Turkey tries Sabancı murder suspect 20 years on
ISTANBUL - Agence France-PresseTurkey has put to trial one of the suspects in the 1996 assasination of Özdemir Sabancı some 20 years after the top industrialist’s killing, which remains as one of the country’s most notorious assassinations.
İsmail Akkol of the outlawed Revolutionary People’s Liberation Party-Front (DHKP-C) was detained in February after two decades on the run, with authorities warning of another attack.
Akkol has been on Turkey’s wanted list for 20 years over the January 1996 killing of Sabancı, the former billionaire head of one of Turkey’s top family-owned industrial conglomerates, Sabancı Holding, that still dominate the domestic economy.
Akkol was present in court along with his lawyers at Istanbul’s Çağlayan Justice Courthouse for the first hearing, Doğan News Agency reported. Lawyer Vehbi Kahveci represented the interests of the Sabancı family.
After introductory statements, the trial was adjourned until June 22.
“I came [back] to Turkey for justice, for justice for the people,” Akkol was quoted as saying in court.
In the early 2000s, Akkol was recognized as a “political refugee” by Greece using the alias “Çetin Bayır.” Reports indicate the Greek intelligence was aware of Bayır’s actual identity and knew him by the code-name “Xristo.”
However, he was later detained by Greek police alongside three other suspects, including DHKP-C leader Hüseyin Fevzi Tekin, during a 2014 operation on residences in the Gizi neighborhood of Athens.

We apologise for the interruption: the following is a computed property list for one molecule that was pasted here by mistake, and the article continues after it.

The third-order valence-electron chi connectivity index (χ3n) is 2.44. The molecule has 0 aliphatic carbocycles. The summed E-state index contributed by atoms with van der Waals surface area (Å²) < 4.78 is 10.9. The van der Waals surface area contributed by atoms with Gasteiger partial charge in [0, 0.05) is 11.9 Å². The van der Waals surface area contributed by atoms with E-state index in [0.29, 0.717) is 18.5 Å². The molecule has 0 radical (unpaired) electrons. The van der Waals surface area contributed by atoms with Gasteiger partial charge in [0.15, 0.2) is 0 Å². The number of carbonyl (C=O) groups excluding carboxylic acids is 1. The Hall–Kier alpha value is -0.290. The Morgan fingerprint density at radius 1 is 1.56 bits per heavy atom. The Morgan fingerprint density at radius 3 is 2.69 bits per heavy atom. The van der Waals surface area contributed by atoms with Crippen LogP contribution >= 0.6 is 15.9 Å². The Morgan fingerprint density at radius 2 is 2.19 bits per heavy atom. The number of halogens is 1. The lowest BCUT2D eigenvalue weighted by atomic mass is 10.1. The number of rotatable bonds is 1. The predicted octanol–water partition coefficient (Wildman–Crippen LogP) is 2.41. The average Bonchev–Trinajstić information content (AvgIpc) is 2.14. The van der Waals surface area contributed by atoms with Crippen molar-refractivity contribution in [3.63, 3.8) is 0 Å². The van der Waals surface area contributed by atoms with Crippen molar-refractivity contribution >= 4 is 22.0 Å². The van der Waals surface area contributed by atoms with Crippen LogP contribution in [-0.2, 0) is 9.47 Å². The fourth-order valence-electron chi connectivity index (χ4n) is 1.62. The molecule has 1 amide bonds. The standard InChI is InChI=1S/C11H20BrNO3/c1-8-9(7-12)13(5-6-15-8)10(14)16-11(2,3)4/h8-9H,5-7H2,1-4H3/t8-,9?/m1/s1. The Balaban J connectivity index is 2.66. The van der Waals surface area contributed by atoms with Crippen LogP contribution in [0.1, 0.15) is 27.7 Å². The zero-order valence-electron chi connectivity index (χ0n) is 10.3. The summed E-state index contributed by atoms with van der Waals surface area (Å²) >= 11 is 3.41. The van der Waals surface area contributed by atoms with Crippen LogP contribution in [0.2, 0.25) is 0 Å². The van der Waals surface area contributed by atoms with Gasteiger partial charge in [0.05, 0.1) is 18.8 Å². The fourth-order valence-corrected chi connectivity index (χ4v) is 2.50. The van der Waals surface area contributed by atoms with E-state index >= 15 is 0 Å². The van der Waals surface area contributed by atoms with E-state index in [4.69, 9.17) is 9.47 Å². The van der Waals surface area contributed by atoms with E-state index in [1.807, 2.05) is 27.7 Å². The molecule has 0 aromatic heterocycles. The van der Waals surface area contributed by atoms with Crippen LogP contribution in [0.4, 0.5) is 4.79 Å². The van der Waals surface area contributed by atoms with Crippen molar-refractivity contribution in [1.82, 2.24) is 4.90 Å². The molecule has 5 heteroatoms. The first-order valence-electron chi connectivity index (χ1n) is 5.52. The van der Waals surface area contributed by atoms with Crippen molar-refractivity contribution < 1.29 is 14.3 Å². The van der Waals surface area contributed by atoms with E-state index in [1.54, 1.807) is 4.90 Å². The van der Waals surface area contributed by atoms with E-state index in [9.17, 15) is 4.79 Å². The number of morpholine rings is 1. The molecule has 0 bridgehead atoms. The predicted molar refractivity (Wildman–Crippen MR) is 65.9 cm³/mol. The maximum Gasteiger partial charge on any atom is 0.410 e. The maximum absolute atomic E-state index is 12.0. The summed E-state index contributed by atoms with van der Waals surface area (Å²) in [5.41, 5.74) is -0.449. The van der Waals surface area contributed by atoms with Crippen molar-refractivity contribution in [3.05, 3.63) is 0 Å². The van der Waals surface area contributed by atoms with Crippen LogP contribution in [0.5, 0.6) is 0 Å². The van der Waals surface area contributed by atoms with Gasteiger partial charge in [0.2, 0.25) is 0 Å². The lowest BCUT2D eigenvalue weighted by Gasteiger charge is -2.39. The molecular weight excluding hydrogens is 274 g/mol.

According to Greek media reports, Akkol confessed in his interrogation that the weapons found in their Gizi house were bought to be used in attacks on Turkish territory.
Akkol was later released by a local court, although Turkish authorities had demanded his extradition for his alleged involvement in the murder of Sabancı.
Sabancı was killed along with his secretary and the head of the firm’s auto branch by a hit squad of three DHKP-C members at the Istanbul headquarters of Sabancı Holding.
With interests in finance, energy and consumer goods, it is one of Turkey’s top two family-controlled conglomerates along with Koç Holding.
Akkol and suspected accomplice Fehriye Erdal, a female DHKP-C member, then fled the country. Erdal was captured in Belgium in 1999 but later released. Turkey is still seeking her extradition.
Her precise whereabouts remain a mystery, although last week pro-government TV channel A-Haber claimed to have found her in Brussels, prompting a new push by the authorities for her to face justice in Turkey.
The third militant, Mustafa Duyar, the only person convicted in the case, was killed in prison in 1999 while serving a life sentence.
Akkol and another man were arrested at a bus station in Turkey’s Aegean Aydın province in February, carrying weapons, explosives, ammunition and fake IDs.
Reports at the time quoted police sources as saying that the pair had been planning a suicide attack in Ankara. Turkey has been on high alert for months following a series of attacks blamed on the Islamic State of Iraq and the Levant (ISIL) and outlawed Kurdistan Workers’ Party (PKK).